These elements formed the foundation of our design for the fights in “GHOSTS and zombies.” Indeed they are principles we use often in what we like to call our Chicago-Style: gritty, messy, even brutal realistic violence. Upon this foundation, we added our stylistic choices for fighting zombies: zombie physicality predicated on insatiable hunger and the movements of otherwise broken, dying bodies; a series of horror tropes pioneered by the original Ghosts and honored in Ghosts and Zombies; and one character’s nigh-superheroic ability to stand against the horde. But these distinct choices work because the realistic design elements upon which they stand allow the audience to engage with them.

Akvavit Theatre’s “GHOSTS & zombies” runs September 28th – October 29th. For more information visit

Victor Bayona is thrilled to be a part of Akvavit Theater’s production of “GHOSTS and zombies,” both onstage and behind the scenes! Rarely a performer himself, Victor can usually be found with R&D Choreography, working to develop exciting and seamless moments of violence for productions all throughout the Chicagoland theatre scene. Tremendous thanks to Brea, Kristin, Chad Eric, and the Akvavit company for their trust with this incredibly fun and wonderfully physical role.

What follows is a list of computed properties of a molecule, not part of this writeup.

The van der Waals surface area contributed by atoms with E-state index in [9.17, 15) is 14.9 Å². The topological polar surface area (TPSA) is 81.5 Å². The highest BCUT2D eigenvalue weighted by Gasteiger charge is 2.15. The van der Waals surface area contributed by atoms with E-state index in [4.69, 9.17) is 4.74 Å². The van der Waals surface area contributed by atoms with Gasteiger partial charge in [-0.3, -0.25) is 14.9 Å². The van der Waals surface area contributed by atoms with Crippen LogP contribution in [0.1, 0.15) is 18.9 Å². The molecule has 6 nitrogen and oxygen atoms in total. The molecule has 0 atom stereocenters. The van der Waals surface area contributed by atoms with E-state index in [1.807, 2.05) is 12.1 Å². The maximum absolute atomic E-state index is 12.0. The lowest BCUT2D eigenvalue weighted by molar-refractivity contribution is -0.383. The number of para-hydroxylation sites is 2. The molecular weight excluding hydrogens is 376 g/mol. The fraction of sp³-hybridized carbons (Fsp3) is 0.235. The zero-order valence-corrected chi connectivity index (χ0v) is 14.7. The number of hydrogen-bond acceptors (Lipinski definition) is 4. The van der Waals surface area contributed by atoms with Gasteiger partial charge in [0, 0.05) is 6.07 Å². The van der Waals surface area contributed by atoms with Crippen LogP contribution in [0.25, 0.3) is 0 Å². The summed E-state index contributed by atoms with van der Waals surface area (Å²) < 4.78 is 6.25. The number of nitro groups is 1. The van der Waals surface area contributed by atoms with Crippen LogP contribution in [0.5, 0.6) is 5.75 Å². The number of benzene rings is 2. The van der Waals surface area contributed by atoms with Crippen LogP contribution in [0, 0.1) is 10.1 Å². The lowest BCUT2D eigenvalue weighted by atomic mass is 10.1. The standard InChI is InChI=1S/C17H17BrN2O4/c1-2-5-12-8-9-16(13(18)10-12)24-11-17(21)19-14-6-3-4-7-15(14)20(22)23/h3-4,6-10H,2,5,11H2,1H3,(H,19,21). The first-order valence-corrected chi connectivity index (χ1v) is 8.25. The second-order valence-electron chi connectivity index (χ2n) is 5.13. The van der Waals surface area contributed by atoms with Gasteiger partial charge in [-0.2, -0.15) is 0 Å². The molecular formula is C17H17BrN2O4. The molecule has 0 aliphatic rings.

Rick Gilbert is a founding member of R&D Choreography. He came to Chicago in 1996, and has been happily designing shows,training actors, and studying violence here ever since. He got his BA in Theater from Brandeis University, and in 2013 got an MA in the Humanities, with a focus on Violence Studies, from the University of Chicago. He is currently a Ph.D. student in the English department at Loyola University. His wife Libby is also a sought-after violence designer and co-artistic director of Babes with Blades theater company.

About author


PerformInk is Chicago's entertainment industry trade publication.